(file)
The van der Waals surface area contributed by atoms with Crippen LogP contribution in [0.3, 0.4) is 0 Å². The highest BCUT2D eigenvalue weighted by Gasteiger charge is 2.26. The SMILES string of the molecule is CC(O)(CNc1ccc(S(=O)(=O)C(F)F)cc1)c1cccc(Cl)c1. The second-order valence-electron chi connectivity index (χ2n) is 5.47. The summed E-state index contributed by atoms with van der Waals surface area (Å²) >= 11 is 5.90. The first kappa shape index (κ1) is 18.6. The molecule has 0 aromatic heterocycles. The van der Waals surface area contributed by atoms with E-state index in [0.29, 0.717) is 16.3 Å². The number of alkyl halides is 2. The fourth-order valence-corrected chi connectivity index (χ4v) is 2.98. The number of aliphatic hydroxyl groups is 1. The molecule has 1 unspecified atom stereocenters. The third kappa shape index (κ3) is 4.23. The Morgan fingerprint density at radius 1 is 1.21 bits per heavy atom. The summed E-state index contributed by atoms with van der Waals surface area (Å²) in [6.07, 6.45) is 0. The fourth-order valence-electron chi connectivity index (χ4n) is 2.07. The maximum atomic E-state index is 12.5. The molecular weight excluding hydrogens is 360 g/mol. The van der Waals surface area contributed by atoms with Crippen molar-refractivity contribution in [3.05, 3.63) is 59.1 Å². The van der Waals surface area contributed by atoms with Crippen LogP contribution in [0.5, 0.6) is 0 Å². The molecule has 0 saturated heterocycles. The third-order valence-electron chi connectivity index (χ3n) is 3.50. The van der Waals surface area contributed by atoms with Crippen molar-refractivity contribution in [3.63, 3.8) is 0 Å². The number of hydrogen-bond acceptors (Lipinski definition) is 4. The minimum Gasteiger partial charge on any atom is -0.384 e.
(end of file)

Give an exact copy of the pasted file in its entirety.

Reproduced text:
The van der Waals surface area contributed by atoms with Crippen LogP contribution in [0.3, 0.4) is 0 Å². The highest BCUT2D eigenvalue weighted by Gasteiger charge is 2.26. The SMILES string of the molecule is CC(O)(CNc1ccc(S(=O)(=O)C(F)F)cc1)c1cccc(Cl)c1. The second-order valence-electron chi connectivity index (χ2n) is 5.47. The summed E-state index contributed by atoms with van der Waals surface area (Å²) >= 11 is 5.90. The first kappa shape index (κ1) is 18.6. The molecule has 0 aromatic heterocycles. The van der Waals surface area contributed by atoms with E-state index in [0.29, 0.717) is 16.3 Å². The number of alkyl halides is 2. The fourth-order valence-corrected chi connectivity index (χ4v) is 2.98. The number of aliphatic hydroxyl groups is 1. The molecule has 1 unspecified atom stereocenters. The third kappa shape index (κ3) is 4.23. The Morgan fingerprint density at radius 1 is 1.21 bits per heavy atom. The summed E-state index contributed by atoms with van der Waals surface area (Å²) in [6.07, 6.45) is 0. The fourth-order valence-electron chi connectivity index (χ4n) is 2.07. The maximum atomic E-state index is 12.5. The molecular weight excluding hydrogens is 360 g/mol. The van der Waals surface area contributed by atoms with Crippen molar-refractivity contribution in [3.05, 3.63) is 59.1 Å². The van der Waals surface area contributed by atoms with Crippen LogP contribution in [0.5, 0.6) is 0 Å². The molecule has 0 saturated heterocycles. The third-order valence-electron chi connectivity index (χ3n) is 3.50. The van der Waals surface area contributed by atoms with Crippen molar-refractivity contribution in [3.63, 3.8) is 0 Å². The number of hydrogen-bond acceptors (Lipinski definition) is 4. The minimum Gasteiger partial charge on any atom is -0.384 e.